Cloth Paper Scissors: How have the many photo apps that are available, and that you have mentioned liking, affected your art, and your style of working?

Chris: Photo apps are my secret vice. When I have a few minutes, I’m always playing with one of them. PIXLR is my favorite, and I can’t get enough of layered photos. I see differently within the app. When I combine photos, I can capture space and color differently from real life. This leads me to experiment with color combos and spaces I might not have actually seen when I am painting. I may want to create a body of work from these manipulated photos. They are so interesting to me. Who knows what will happen? New technology is so exciting. I love the discovery it allows.

ThorpeExtra2--CROP

A Creative Way to Use Tin Foil

In the May/June 2017 issue of Cloth Paper Scissors, Lisa Thorpe shared a creative way to use tin foil. Yes, the same wrap you use in your kitchen. When Lisa doesn’t have the metallic element she wants for a piece of art, she makes it. Items that work best for this technique have interesting texture, but are flat enough to glue smoothly to mat board.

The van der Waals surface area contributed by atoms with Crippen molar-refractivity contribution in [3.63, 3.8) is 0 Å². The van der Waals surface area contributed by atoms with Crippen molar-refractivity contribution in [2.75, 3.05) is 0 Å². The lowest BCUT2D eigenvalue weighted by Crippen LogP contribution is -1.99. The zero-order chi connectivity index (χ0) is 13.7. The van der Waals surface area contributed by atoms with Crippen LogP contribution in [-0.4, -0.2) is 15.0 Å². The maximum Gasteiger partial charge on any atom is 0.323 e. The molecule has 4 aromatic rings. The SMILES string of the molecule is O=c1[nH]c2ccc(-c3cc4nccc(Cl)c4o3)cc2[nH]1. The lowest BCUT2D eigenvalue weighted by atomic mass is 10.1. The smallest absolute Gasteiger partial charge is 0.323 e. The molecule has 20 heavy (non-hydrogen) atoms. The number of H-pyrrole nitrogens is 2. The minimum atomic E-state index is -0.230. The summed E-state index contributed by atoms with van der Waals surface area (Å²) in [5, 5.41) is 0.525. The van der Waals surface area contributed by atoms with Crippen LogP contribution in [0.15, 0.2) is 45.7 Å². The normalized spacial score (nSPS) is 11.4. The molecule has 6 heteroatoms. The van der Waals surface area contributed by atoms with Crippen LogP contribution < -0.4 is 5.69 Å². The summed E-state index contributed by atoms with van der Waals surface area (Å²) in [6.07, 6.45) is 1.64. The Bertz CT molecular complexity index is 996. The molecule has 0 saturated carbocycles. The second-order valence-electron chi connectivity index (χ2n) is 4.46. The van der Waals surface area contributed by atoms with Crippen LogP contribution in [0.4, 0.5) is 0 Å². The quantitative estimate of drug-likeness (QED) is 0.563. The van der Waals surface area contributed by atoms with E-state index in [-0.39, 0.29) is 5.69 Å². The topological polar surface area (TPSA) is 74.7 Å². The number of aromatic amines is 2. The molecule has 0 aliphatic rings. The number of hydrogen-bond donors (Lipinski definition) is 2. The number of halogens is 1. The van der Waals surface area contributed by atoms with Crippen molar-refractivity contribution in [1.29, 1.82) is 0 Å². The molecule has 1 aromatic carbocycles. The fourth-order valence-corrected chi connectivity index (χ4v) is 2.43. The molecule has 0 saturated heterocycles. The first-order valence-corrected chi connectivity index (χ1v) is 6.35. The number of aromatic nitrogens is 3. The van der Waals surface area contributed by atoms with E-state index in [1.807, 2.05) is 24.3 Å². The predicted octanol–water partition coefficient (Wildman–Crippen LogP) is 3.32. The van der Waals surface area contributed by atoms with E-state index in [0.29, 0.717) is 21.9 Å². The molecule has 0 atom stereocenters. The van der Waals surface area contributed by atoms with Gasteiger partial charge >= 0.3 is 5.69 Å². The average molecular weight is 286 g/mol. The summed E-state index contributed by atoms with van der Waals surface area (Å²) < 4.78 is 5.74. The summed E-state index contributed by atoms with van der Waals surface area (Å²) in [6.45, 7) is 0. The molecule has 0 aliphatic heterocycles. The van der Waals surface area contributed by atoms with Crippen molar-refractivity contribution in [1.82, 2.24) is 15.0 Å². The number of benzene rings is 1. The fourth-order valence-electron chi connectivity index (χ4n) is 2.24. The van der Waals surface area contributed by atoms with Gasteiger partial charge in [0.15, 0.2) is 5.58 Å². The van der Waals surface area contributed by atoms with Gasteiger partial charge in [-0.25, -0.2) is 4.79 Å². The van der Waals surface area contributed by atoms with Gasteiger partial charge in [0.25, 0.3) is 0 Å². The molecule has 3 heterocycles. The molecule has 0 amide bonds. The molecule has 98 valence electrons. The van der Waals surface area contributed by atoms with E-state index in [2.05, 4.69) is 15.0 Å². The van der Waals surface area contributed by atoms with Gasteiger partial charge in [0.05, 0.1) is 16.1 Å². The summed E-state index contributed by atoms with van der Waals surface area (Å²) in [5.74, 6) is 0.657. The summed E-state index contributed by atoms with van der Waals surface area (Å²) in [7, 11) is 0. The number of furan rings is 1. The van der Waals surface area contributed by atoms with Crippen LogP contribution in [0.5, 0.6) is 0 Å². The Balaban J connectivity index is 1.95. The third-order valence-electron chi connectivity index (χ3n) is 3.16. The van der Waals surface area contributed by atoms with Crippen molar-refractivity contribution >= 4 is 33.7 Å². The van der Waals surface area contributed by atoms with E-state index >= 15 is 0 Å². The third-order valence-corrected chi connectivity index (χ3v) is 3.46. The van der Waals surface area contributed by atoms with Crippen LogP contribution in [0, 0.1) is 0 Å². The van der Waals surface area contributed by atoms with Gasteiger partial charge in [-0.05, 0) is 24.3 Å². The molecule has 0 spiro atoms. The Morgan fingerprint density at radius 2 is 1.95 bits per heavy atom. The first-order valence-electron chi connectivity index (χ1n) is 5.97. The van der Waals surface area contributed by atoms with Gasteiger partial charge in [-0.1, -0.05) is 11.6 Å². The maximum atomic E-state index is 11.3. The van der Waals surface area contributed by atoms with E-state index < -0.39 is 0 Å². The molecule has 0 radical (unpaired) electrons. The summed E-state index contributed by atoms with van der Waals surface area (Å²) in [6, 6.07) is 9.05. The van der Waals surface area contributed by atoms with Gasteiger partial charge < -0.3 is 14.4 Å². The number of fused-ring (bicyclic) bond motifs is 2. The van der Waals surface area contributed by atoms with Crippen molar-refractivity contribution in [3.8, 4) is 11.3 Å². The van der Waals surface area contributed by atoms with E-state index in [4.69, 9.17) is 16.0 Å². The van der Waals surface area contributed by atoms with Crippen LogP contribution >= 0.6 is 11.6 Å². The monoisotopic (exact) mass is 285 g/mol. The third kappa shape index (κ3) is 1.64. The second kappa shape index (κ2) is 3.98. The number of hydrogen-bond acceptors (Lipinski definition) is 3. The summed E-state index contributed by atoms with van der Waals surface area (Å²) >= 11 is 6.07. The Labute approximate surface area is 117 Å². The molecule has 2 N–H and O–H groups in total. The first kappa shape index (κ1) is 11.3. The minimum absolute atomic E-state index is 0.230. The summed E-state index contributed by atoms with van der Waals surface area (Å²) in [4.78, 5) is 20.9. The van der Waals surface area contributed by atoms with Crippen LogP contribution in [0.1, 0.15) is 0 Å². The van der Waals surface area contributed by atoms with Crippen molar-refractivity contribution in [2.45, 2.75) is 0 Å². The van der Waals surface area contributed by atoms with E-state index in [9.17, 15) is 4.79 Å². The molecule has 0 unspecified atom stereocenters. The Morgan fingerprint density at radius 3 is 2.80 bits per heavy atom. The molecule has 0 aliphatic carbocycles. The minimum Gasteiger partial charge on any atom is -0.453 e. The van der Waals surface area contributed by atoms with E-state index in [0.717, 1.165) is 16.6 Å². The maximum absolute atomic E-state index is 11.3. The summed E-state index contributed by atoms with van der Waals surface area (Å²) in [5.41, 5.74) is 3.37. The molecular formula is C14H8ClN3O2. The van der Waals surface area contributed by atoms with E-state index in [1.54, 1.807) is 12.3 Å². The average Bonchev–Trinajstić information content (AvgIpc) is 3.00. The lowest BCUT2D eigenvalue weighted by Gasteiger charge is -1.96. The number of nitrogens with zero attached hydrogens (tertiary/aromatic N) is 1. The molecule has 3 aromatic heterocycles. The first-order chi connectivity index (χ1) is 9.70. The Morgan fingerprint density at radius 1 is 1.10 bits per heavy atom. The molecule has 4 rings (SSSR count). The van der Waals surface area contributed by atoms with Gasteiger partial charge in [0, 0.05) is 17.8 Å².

Here are a couple more of Lisa’s art pieces that include these metallic elements.

ThorpeExtra1--CROP

ThorpeExtra2--CROP

Figure 9

Grafix® Double Tack Mounting Film

In our “A Look At” column the May/June 2017 issue of Cloth Paper Scissors, Darlene Olivia McElroy shared a variety of techniques for using Grafix® Double Tack Mounting Film to add texture to your artwork.

Here are a few more options for you to try.

To begin, die cut a shape from the Double Tack Mounting Film, or cut one by hand. (Darlene die cut several butterflies.) Remove the backing from one side of the shape and press the sticky side to your substrate. Burnish the mounting film to the substrate with a bone folder or a spoon, so it is adhered well. Peel the paper off to reveal the adhesive shape.

Lay a metal leaf sheet on top of the adhesive shape, dull-side down, and burnish. The metal leaf will stick only to the adhesive. Brush off the excess leaf with a soft paintbrush.